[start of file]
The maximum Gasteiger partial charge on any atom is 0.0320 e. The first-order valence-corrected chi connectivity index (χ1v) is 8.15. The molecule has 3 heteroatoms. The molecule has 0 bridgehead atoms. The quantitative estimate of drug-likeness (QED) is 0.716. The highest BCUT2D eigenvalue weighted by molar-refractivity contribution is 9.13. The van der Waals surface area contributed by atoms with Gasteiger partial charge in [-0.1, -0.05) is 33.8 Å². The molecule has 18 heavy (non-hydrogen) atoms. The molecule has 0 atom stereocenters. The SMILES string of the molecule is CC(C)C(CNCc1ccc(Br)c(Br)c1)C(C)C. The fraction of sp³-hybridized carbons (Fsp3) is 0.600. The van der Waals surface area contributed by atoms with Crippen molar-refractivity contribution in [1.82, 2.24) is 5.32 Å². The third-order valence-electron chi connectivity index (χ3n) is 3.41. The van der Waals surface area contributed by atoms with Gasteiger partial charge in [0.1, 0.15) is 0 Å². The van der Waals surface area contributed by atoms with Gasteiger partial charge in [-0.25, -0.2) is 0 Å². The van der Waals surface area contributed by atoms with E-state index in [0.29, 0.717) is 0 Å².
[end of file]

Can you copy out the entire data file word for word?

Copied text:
The maximum Gasteiger partial charge on any atom is 0.0320 e. The first-order valence-corrected chi connectivity index (χ1v) is 8.15. The molecule has 3 heteroatoms. The molecule has 0 bridgehead atoms. The quantitative estimate of drug-likeness (QED) is 0.716. The highest BCUT2D eigenvalue weighted by molar-refractivity contribution is 9.13. The van der Waals surface area contributed by atoms with Gasteiger partial charge in [-0.1, -0.05) is 33.8 Å². The molecule has 18 heavy (non-hydrogen) atoms. The molecule has 0 atom stereocenters. The SMILES string of the molecule is CC(C)C(CNCc1ccc(Br)c(Br)c1)C(C)C. The fraction of sp³-hybridized carbons (Fsp3) is 0.600. The van der Waals surface area contributed by atoms with Crippen molar-refractivity contribution in [1.82, 2.24) is 5.32 Å². The third-order valence-electron chi connectivity index (χ3n) is 3.41. The van der Waals surface area contributed by atoms with Gasteiger partial charge in [0.1, 0.15) is 0 Å². The van der Waals surface area contributed by atoms with Gasteiger partial charge in [-0.25, -0.2) is 0 Å². The van der Waals surface area contributed by atoms with E-state index in [0.29, 0.717) is 0 Å².